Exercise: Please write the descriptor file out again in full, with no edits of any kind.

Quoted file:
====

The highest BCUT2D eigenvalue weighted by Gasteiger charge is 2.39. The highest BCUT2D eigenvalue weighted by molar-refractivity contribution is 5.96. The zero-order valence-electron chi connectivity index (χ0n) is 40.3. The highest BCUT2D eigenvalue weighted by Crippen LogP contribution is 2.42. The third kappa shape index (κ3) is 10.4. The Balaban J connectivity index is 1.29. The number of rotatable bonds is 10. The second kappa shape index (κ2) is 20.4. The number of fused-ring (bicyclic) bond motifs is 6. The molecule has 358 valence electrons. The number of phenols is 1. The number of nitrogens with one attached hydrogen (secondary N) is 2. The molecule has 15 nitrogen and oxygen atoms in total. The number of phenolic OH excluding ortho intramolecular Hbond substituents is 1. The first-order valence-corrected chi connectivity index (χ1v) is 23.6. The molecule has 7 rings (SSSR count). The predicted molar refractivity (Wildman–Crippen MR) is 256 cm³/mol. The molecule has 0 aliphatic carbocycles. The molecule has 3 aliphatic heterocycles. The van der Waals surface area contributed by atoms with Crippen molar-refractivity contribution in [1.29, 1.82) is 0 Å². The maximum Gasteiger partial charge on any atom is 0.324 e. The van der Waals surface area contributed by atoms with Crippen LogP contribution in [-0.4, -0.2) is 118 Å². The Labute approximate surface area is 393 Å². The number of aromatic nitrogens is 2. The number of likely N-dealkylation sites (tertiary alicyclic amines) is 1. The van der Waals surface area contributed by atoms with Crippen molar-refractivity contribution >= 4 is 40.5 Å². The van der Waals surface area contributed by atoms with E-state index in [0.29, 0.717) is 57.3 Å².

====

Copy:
The highest BCUT2D eigenvalue weighted by Gasteiger charge is 2.39. The highest BCUT2D eigenvalue weighted by molar-refractivity contribution is 5.96. The zero-order valence-electron chi connectivity index (χ0n) is 40.3. The highest BCUT2D eigenvalue weighted by Crippen LogP contribution is 2.42. The third kappa shape index (κ3) is 10.4. The Balaban J connectivity index is 1.29. The number of rotatable bonds is 10. The second kappa shape index (κ2) is 20.4. The number of fused-ring (bicyclic) bond motifs is 6. The molecule has 358 valence electrons. The number of phenols is 1. The number of nitrogens with one attached hydrogen (secondary N) is 2. The molecule has 15 nitrogen and oxygen atoms in total. The number of phenolic OH excluding ortho intramolecular Hbond substituents is 1. The first-order valence-corrected chi connectivity index (χ1v) is 23.6. The molecule has 7 rings (SSSR count). The predicted molar refractivity (Wildman–Crippen MR) is 256 cm³/mol. The molecule has 0 aliphatic carbocycles. The molecule has 3 aliphatic heterocycles. The van der Waals surface area contributed by atoms with Crippen molar-refractivity contribution in [1.29, 1.82) is 0 Å². The maximum Gasteiger partial charge on any atom is 0.324 e. The van der Waals surface area contributed by atoms with Crippen LogP contribution in [-0.4, -0.2) is 118 Å². The Labute approximate surface area is 393 Å². The number of aromatic nitrogens is 2. The number of likely N-dealkylation sites (tertiary alicyclic amines) is 1. The van der Waals surface area contributed by atoms with Crippen molar-refractivity contribution >= 4 is 40.5 Å². The van der Waals surface area contributed by atoms with E-state index in [0.29, 0.717) is 57.3 Å².